My partner and I had planned on buying an old farmhouse in southwest France to operate it as a Gite. Two summers running we visited and looked at possible candidates for our project. We learnt one thing; estate agents are very free with half-truths. Every property was either too small or in such bad condition that we would need a lifetime just to make it habitable! Then, last year, we stumbled across a farmhouse in Haut-Beyleron. It looked like a possible candidate for a Gite when we looked at the agent’s brochure. But, when we visited, it was clearly too small. However, it came with a plot of land and a small field. We talked this through thoroughly – could we build a chalet on the field? Or perhaps, lease the field to a local farmer and extend the farmhouse – there was room to do that too. The more we looked, the better it seemed, and we decided to buy…
The owner was an elderly farmer, Monsieur Seymour. He had decided to retire and move closer to his grandchildren near Tours. Much of his farmland and all the equipment had been auctioned off the previous Autumn. We met him with the estate agent and heard more of his story than we did about the sale! In some ways though, that sort of sold us into making our offer for the house, remaining buildings and sole field.
We got a very nice farmhouse – Monsieur Seymour had looked after it well although we would need to redecorate to make it viable as a gite. We also got a large grain silo!..
…With the best will in the world, that isn’t going to be converted into rooms for guests! Then there was the field – and that was a real issue because it had Sunflowers growing in it! My partner loves Sunflowers and heaven help me if I suggest we should destroy them with a building extension for the prospective gite.
We moved in and set about redecorating inside. We approached the local Cònsol to get an understanding of the local planning requirements for new build on farmland and got a very non-committal answer. Meanwhile, every morning we surveyed the growing sunflowers and pondered what to do about the silo. We had some disagreements and I’d be lying if I said that it was a smooth period in our relationship. Somehow in that period of disagreement, we reached an understanding – we might actually be able to make this gite project into a working farm project!
The area has a Farmers Co-operative and we contacted them. They were very helpful and their chairman, Monsieur Gerard, offered to come out and discuss the possibility of restarting the farm with us on the ground. “We would love it if you were to restart this farm” he said, taking off his cap and scratching his nearly bald pate. “Too many of our small producers have been lost”. His chubby waistcoated figure would become a familiar sight over the next few weeks as he guided us through a lot of the basics required to restart the farm. One day he brought out some forms to us – “These will get you a municipal grant to help you when times are tough” he said.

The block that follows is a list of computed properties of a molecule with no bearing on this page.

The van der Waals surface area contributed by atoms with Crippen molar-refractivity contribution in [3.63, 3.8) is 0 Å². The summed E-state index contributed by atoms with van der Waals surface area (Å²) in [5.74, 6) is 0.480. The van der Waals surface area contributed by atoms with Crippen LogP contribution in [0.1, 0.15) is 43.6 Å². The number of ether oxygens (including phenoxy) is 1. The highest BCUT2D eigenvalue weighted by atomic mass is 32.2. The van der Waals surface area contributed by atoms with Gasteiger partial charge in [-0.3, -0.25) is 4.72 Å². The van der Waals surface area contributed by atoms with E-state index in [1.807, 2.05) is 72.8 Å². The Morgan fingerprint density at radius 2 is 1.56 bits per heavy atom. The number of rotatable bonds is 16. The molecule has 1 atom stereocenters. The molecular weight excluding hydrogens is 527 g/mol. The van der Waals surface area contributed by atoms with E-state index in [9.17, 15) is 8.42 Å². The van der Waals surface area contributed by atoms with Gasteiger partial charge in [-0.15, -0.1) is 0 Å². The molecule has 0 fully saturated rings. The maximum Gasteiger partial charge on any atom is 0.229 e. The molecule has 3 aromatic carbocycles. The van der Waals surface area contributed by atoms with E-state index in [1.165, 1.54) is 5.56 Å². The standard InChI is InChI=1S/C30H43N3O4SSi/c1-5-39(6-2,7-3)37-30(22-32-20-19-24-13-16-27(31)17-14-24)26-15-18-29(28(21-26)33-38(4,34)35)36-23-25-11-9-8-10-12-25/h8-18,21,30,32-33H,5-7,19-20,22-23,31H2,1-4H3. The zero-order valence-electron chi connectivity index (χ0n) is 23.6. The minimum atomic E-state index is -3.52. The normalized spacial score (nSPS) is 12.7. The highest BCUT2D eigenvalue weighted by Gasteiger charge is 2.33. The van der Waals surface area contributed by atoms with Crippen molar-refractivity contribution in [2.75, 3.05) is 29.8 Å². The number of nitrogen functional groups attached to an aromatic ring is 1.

By the middle of July, the decisions had been made – we were going to be farmers. “You know it will be long hours?” asked Monsieur Gerard as he closed his briefcase. “Don’t forget”, he added, “There are lots of other farmers in our cooperative that will pay you for your time when you help out – that’s an important part of being a farmer here.”
And so we set out on our journey – the life of an arable farmer under the sun in the south of France…
I have got Farming Simulator 22 working again and I might have been able to resurrect my existing save too. It took a lot of uninstalling, reinstalling and checking of files to resolve the issue. I even uninstalled/reinstalled the Steam Client because it was clear there was an issue with American Truck Simulator too. Sometimes it’s good to take the pain and reinstall Steam from scratch😀The cause of the issue appears to have been corruption on the game save folders or the link to them rather than the game itself. Forcing Steam to create them anew while leaving the originals in situ resolved my problem. Steam did recreate my original save but the links to all of the mods I had been using were broken. It would have taken a lot of re-linking and also a lot of remembering to resolve that final issue. Looking back, I think the initial run of Ferme du Vieux Chêne as a series achieved its purpose of learning how the new FS22 functions and also gave a foot in the door of Precision Farming, when that released. It was probably time to restart with the precision approach applied from the beginning. So here we are in Haut-Beyleron once more. I’ve kicked off with a story to set the scene. In the next post I’ll try to cover some of the mechanics of how the farm now looks and my future plans. Until next time… 👍